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Effects of extreme temperatures on cerebrovascular mortality in Lisbon: a distributed lag non-linear model

  • Mónica RodriguesEmail author
  • Paula Santana
  • Alfredo Rocha
Original Paper

Abstract

Cerebrovascular diseases are the leading cause of mortality in Portugal, especially when related with extreme temperatures. This study highlights the impacts of the exposure-response relationship or lagged effect of low and high temperatures on cerebrovascular mortality, which can be important to reduce the health burden from cerebrovascular diseases. The purpose of this study was to assess the effects of weather on cerebrovascular mortality, measured by ambient temperature in the District of Lisbon, Portugal. A quasi-Poisson generalized additive model combined with a distributed lag non-linear model was applied to estimate the delayed effects of temperature on cerebrovascular mortality up to 30 days. With reference to minimum mortality temperature threshold of 22 °C, there was a severe risk (RR = 2.09, 95% CI 1.74, 2.51) of mortality for a 30-day-cumulative exposure to extreme cold temperatures of 7.3 °C (1st percentile). Similarly, the cumulative effect of a 30-day exposure to an extreme hot temperature of 30 °C (99th percentile) was 52% (RR = 1.65, 95% CI 1.37, 1.98) higher than same-day exposure. Over the 13 years of study, non-linear effects of temperature on mortality were identified, and the probability of dying from cerebrovascular disease in Lisbon was 7% higher in the winter than in the summer. The findings of this study provide a baseline for future public health prevention programs on weather-related mortality.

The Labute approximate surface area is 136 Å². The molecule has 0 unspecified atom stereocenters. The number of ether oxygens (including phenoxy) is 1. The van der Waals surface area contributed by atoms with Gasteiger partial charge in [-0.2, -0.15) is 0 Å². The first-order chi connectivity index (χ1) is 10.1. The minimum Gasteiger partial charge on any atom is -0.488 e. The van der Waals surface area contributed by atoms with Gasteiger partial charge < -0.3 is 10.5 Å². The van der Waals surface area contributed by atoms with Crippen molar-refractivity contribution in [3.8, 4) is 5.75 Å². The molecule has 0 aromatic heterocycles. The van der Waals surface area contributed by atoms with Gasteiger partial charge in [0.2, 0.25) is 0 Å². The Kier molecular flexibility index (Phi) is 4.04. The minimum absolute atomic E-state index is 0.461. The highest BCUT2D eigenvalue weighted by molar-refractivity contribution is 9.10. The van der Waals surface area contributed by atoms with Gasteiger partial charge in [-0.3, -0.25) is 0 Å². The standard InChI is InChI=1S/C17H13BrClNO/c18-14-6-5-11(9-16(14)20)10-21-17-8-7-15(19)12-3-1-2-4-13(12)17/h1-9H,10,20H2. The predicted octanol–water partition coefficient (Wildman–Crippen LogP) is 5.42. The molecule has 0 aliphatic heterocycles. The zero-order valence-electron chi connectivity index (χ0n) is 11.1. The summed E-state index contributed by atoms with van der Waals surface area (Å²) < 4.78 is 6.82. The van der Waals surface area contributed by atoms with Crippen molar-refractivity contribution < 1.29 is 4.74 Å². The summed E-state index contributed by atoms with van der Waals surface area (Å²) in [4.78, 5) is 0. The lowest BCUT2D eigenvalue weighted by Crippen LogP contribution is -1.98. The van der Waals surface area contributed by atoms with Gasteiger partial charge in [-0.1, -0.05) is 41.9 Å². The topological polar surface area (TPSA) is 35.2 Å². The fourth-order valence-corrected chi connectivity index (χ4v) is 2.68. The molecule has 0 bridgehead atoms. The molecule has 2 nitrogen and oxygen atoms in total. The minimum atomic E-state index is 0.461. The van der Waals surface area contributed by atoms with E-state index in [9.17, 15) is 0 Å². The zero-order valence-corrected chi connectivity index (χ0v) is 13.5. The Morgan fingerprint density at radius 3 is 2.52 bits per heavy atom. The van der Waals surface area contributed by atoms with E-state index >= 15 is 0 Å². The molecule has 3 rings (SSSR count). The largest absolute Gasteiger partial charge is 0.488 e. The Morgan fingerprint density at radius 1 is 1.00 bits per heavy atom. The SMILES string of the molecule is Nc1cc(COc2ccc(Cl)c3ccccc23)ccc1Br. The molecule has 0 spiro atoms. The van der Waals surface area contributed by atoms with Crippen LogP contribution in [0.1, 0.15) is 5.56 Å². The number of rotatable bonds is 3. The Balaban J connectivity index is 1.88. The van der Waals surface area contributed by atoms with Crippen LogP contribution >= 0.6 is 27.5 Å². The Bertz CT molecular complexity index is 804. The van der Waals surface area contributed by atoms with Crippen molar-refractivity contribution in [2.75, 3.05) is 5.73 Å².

Keywords

Cerebrovascular diseases Extreme temperatures Lag effects Distributed lag non-linear model (DLNM) Portugal 

Notes

Acknowledgements

The authors would like to thank the Portuguese National Statistics Institute – Statistics Portugal for its support with obtaining the health data from this database. Mónica Rodrigues and Paula Santana are members of CEGOT, Research Centre on Geography and Spatial Planning, that is supported by the European Regional Development Funds, through the COMPETE 2020 – Operational Programme ‘Competitiveness and Internationalization’, under Grant POCI-01-0145- FEDER-006891; and by National Funds through the Portuguese Foundation for Science and Technology (FCT) under Grant UID/GEO/04084/2013. The funders had no role in study design, data collection, data analysis, data interpretation, or writing of the manuscript.

Compliance with ethical standards

Conflict of interest

The authors declare that they have no competing interests.

Supplementary material

484_2019_1685_MOESM1_ESM.pdf (356 kb)
Table S1 (PDF 355 kb)

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Copyright information

© ISB 2019

Authors and Affiliations

  • Mónica Rodrigues
    • 1
    Email author
  • Paula Santana
    • 1
  • Alfredo Rocha
    • 2
  1. 1.Centre of Studies on Geography and Spatial Planning, Department of Geography and TourismUniversity of CoimbraCoimbraPortugal
  2. 2.Centre for Environmental and Marine Studies, Department of PhysicsUniversity of AveiroAveiroPortugal

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